Mention is next made of a second form of implementation of the present invention.

FIG. 2 shows typical views illustrating the principles of preparing an in-plane lattice constant adjusted substrate according to a second form of implementation of the present invention, wherein a substrate 1 has a first epitaxial thin film 2 of a first material formed thereon by a preselected film thickness, which in turn has a second epitaxial thin film 6 of a second material formed thereon by a predetermined thickness. FIG. 2( a) shows a state in crystal lattice of the substrate 1, the first epitaxial thin film 2 and the second epitaxial thin film 6 typically in a cross section taken perpendicular to a surface 3 of the substrate 1. The crystal lattices of the substrate 1 and the crystal lattices of the first and second epitaxial thin films 2 and 6 are typically represented by squares and rectangles, respectively, as shown.

FIG. 2( b) shows a state in crystal lattice of the substrate 1 and the first and second epitaxial thin films 2 and 6 which are formed as mentioned above and then are heat-treated at a second preestablished temperature. The state is shown typically in a cross section taken perpendicular to the substrate surface 3. The crystal lattices of the substrate 1 and those of the first and second epitaxial thin films 2 and 6 are again typically represented by squares and rectangles, respectively, as shown.

The method of a preparing an in-plane lattice constant adjusted substrate of the present invention in this form of implementation comprises a first step of supplying a substrate 1 at a first preestablished temperature with a first material over it to grow a first epitaxial thin film 2 of a first predetermined film thickness on the substrate 1 and subsequently supplying a second material to grow a second epitaxial thin film 6 of a second predetermined film thickness thereon. Here, the first predetermined film thickness is made sufficiently thinner than the second predetermined film thickness. The second material should contain a substance of the first material and another substance that is capable of forming a solid solution together with that substance, at a preselected ratio of components. The first preestablished temperature may be any low or high temperature if it allows the epitaxial growth of the thin film. Here, any epitaxial growth process, such as MOCVD, CVD or laser ablation, may be adopted in epitaxially growing the first and second materials on the substrate 1.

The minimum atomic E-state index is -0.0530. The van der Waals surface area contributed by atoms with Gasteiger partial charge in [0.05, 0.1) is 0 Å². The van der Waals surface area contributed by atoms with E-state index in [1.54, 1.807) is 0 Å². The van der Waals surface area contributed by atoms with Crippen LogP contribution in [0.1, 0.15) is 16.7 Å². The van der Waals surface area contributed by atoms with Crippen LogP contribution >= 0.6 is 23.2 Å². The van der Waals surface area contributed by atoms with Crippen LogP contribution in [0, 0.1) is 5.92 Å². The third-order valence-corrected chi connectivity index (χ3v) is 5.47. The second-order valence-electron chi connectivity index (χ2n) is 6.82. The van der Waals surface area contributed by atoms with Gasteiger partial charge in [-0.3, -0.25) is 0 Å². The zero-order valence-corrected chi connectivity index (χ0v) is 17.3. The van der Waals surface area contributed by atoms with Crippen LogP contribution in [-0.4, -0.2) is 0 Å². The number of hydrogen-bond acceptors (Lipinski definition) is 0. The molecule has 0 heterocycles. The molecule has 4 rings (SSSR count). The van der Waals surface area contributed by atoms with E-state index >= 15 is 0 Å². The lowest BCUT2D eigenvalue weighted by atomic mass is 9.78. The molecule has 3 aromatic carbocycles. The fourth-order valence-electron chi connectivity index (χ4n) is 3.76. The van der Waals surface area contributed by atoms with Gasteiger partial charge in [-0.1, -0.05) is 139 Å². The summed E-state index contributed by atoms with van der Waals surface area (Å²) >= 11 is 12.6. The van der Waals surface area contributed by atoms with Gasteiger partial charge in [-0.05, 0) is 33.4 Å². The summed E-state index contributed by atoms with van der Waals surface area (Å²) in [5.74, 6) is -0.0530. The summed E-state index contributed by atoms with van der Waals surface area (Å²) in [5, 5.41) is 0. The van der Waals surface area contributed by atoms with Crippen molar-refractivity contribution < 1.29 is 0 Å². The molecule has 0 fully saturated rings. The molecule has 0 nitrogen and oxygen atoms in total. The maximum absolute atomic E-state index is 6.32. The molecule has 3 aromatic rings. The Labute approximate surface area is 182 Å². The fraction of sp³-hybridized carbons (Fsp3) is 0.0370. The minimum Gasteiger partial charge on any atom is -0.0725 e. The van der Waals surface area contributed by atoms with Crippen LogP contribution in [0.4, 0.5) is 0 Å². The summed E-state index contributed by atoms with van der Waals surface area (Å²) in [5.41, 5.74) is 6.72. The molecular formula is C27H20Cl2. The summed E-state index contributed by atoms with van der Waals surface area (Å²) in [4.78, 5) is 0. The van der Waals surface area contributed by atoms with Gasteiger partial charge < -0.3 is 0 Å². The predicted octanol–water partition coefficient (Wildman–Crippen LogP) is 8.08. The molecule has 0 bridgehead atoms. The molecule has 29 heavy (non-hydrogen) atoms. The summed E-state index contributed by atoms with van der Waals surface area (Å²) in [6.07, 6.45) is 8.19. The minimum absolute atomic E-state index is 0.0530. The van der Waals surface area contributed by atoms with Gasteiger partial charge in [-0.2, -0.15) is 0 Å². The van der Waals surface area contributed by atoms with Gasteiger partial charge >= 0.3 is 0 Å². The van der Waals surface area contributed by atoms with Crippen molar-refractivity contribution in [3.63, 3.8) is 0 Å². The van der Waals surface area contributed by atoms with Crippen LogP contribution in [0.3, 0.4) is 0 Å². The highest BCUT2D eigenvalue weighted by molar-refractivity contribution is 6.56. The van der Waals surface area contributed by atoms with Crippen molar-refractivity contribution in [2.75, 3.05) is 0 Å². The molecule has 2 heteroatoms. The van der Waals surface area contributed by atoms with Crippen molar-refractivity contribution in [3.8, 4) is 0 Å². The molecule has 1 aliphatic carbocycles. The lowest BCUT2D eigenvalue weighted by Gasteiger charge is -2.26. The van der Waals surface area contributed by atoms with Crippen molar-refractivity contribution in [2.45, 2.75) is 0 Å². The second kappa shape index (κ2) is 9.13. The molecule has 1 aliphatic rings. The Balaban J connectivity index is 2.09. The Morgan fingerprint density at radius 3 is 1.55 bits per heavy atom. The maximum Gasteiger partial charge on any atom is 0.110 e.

As shown in FIG. 2( a), the first and second epitaxial thin films are formed on the substrate so that the lattice planes in the first and second epitaxial thin films 2 and 6 are substantially continuous mutually and with those in the substrate 1 and that the in-plane lattice constants a1 and a2 in the first and the second epitaxial thin films 2 and 6 are substantially equal to the in-plane lattice constant as in the substrate 1. Therefore, the first and second epitaxial thin films 2 and 6 are epitaxially grown on the substrate 1 in a state that they have distortions due to their mismatch in in-plane lattice constant.

Then, the substrate 1 on which the epitaxial thin films 2 and 6 have been grown is heat-treated at a second preestablished temperature which is a temperature higher than the first preestablished temperature, but lower than the lowest of the melting points of the substrate 1 and the first and second epitaxial thin films 2 and 6. With this heat treatment, as shown in FIG. 2( b), dislocations 4 are introduced into both the substrate surface 3 and the interface 7 between the first and second epitaxial thin films 2 and 6 or the substrate surface 3 alone to relax the in-plane lattice constants in the first and second epitaxial thin films 2 and 6. Further, with the first predetermined film thickness made sufficiently thinner than the second predetermined film thickness, the in-plane lattice constants of the first and second epitaxial thin films 2 and 6 relax to a value close to the lattice constant of the second material in its bulk crystal state. The in-plane lattice constant a2 changes according to the component ratio of the second material, namely the ratio in amount of the substance of the first material to the other substance forming the solid solution together therewith. Their lattice constants in a direction perpendicular to the substrate surface 3 also relax. The dislocations 4 are anchored to both the substrate surface 3 and the interface 7 or to the substrate surface 3 alone while the second epitaxial thin film 6 has its top surface 8 flattened to an atomic level, thereby permitting another material to grow epitaxially thereon while leaving the dislocations anchored immobile.